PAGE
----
August/September 2014 

HIV, survival and mental and emotional health

The HIV epidemic has always been associated with deeply emotional issues. In part this was caused by the way the new syndrome AIDS made its debut in high-income countries in the early 1980s—with reports of the sudden and mysterious onset of unusual life-threatening infections in previously health young men, many of whom were gay and bisexual. Cases also quickly appeared in people who injected street drugs and, later, in other populations. These affected communities—already deeply despised by larger society and, in the case of gay men, struggling to repeal legal restrictions on their rights—could hardly be expected to solve the problem of an emerging epidemic. The initial arrival of AIDS was met largely with silence from governments around the world, and communities affected by the new epidemic felt a deep sense of isolation and abandonment.

The seemingly inevitable association between AIDS and death, combined with initial uncertainty about precisely who was susceptible and exactly how the new syndrome was spread, were sufficiently disturbing to understandably cause a range of emotions in some people with AIDS—anxiety, fear, hopelessness and depression. The same fear triggered other feelings in some members of the public, such as panic, hysteria and hatred.

American physician Richard Glass who observed the impact of the arrival of the HIV pandemic proposed that “the intensity of emotional responses to AIDS may be at least partially due to its linkage with two of life’s most powerful experiences— sex and death.”

The initial response to AIDS by health authorities in 1980 and 1981 was at best indifferent compared to responses in that era to outbreaks of Legionnaires’ disease, toxic shock syndrome and other public health issues. This governmental and institutional indifference resulted in shock and anger that incited citizens to create the AIDS movement. This movement helped to mobilize communities and scientists to begin to find ways to deal with the health and research needs of people living with HIV.

Focus on the brain

In the mid-1980s scientists and doctors gained insight about HIV’s impact on the brain and it became likely that this virus could be responsible for the sometimes subtle, sometimes serious effects on this organ that were seen in HIV-positive people. The impact of this virus could result in changes in mood and personality, impaired memory and difficulty thinking clearly.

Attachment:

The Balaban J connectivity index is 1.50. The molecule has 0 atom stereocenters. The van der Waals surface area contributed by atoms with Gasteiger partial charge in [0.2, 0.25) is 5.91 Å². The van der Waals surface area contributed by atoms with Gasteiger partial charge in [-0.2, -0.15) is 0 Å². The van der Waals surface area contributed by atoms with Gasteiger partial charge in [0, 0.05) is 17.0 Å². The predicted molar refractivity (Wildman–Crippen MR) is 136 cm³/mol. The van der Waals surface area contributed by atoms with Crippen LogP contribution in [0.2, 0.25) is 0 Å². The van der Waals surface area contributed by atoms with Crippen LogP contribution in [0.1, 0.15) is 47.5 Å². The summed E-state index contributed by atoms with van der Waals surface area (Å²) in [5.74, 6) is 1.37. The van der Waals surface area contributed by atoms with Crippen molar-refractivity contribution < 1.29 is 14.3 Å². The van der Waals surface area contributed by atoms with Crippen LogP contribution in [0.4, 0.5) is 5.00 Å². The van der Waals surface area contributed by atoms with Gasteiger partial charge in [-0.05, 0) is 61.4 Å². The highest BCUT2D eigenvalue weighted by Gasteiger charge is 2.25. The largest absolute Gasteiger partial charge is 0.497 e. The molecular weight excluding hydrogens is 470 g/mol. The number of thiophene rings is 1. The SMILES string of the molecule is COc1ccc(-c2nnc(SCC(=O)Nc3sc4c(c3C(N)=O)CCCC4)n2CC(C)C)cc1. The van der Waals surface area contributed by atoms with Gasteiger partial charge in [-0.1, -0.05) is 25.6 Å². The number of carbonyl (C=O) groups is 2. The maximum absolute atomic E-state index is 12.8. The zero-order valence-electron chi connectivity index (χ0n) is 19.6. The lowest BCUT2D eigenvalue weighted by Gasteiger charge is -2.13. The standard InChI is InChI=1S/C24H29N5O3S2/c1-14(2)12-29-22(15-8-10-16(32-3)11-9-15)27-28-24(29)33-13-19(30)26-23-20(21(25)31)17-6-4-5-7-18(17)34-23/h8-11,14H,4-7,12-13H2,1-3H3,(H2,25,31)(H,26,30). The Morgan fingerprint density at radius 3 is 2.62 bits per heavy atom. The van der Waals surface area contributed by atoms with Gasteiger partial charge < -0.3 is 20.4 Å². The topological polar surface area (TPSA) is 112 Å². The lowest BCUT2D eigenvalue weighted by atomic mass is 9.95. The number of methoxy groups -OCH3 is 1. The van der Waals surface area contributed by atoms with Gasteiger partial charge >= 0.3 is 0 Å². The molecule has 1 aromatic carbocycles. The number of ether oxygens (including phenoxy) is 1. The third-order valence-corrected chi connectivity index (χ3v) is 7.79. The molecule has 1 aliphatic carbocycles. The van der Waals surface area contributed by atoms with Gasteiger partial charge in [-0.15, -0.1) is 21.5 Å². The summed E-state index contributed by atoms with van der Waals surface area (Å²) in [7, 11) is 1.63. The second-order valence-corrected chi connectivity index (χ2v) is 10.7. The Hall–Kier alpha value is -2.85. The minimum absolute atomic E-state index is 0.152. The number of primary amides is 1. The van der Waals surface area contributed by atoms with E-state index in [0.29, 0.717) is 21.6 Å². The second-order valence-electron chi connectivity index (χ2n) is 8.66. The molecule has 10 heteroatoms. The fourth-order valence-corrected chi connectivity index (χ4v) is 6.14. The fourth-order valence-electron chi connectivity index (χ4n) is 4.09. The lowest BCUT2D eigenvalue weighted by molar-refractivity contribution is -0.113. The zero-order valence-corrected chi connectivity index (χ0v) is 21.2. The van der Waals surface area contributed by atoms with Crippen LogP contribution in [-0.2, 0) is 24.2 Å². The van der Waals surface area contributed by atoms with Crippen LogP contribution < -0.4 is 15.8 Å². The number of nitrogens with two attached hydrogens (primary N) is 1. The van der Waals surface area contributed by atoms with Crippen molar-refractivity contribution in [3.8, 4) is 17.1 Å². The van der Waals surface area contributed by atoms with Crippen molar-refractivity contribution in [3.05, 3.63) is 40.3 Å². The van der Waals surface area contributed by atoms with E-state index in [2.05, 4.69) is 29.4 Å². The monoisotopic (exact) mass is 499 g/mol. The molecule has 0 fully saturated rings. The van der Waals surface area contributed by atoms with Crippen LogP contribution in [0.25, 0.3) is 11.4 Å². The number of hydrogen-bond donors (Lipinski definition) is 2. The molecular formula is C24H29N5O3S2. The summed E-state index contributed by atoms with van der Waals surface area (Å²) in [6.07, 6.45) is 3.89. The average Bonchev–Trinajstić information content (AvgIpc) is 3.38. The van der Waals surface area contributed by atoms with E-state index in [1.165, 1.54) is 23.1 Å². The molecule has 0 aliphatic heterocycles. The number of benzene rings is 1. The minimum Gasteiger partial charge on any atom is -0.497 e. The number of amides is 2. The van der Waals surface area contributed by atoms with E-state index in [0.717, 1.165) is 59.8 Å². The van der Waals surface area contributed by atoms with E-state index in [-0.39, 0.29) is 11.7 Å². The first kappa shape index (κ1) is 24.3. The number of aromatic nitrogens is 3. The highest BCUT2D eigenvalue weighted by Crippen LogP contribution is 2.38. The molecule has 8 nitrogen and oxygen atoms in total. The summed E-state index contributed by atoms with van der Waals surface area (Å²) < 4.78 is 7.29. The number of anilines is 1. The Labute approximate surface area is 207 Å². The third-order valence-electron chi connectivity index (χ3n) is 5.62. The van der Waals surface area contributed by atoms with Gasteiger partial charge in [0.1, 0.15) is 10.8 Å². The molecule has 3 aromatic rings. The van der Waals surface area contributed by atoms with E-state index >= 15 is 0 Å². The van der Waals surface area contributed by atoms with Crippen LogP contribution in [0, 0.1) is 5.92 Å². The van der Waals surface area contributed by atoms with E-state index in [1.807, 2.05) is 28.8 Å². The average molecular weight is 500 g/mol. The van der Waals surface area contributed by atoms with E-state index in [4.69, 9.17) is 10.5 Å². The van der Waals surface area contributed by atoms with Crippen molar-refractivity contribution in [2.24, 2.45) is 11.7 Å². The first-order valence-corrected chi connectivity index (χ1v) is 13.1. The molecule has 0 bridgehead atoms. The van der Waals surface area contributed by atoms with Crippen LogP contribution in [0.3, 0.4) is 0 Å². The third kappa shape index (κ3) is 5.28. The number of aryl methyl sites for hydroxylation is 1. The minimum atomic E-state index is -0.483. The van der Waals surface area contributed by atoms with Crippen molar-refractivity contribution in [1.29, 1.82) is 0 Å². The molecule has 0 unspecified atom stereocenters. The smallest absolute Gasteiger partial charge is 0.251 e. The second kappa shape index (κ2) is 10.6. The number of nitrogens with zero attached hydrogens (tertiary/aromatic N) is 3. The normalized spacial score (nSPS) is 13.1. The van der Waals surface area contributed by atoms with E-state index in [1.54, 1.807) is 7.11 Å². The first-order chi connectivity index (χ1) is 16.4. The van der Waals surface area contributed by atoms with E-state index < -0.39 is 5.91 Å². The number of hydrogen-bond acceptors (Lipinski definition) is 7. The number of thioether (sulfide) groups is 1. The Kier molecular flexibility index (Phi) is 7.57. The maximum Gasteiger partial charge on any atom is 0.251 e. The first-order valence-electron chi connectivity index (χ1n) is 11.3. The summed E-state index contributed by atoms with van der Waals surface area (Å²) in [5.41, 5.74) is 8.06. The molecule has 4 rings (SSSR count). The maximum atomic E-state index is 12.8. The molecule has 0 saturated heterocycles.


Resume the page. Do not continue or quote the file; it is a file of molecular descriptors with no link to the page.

Massive change for the better

In 1996 powerful combinations of anti-HIV drugs (commonly called ART or HAART) became increasingly available in high-income countries and prospects for better health and survival with HIV improved tremendously. The power of ART is so profound that researchers estimate that a young adult who becomes HIV positive today and who begins treatment shortly thereafter and who is engaged in his/her care and who does not have unrecognized and/or untreated or poorly managed co-existing health issues (such as serious co-infections with liver-injuring germs, addiction, severe mental health and emotional issues) is expected to survive into his/her 80s.

The closet of mental and emotional health

Although ART is widely available in high-income countries and the overall risk of death from AIDS-related infections is greatly reduced, some HIV-positive people, even those adherent users whose CD4+ cell counts rise significantly, experience challenges to their emotional well-being. Many HIV-positive people who have survived the initial wave of AIDS in the 1980s and 1990s may still have unresolved issues, including the emotional toll exacted by witnessing the loss of friends and loved ones. Issues such as survivor guilt and post-traumatic stress disorder can occur. Furthermore, ART allows people to reach older age, a period when friendship networks can gradually dwindle, which can lead to loneliness and isolation that may trigger depression. HIV is still a stigmatized condition and this can place an additional psychological burden on people; not everyone can cope well with this without adequate support. Also, mental and emotional health issues are stigmatized in the larger society, so it may be difficult for affected HIV-positive people to recognize changes in their mental health or to even seek help to relieve the distress of emotional issues. HIV-positive people who use street drugs (injected or otherwise) also have unique mental health needs.


Research suggests that some women living with HIV today are at heightened risk for depression and anxiety. In some cases, the reasons for this are psychosocial and in other cases they are biological; in some cases, there is a mix of factors at play. Below are some examples:

Change for the better

Prospects for a long healthy life for people living with HIV have never been better. HIV-positive people (and people at high risk for HIV) need regular checkups and screening for mental health and emotional issues. Identifying such issues is a first step toward fortifying a person’s ability to understand, cope with and successfully triumph over some of the challenges that can occur in life.

In this TreatmentUpdate we continue to explore some issues related to the functioning of the brain as well as selected mental and emotional health issues that we reported on in TreatmentUpdate 203.

—Sean R. Hosein


HIV and Emotional Wellness – CATIE’s guide to how people with HIV can cultivate their emotional well-being

Canadian Mental Health Association

Strengthening the aging brainTreatmentUpdate

Good for the brain—advice from neuroscientistsTreatmentUpdate


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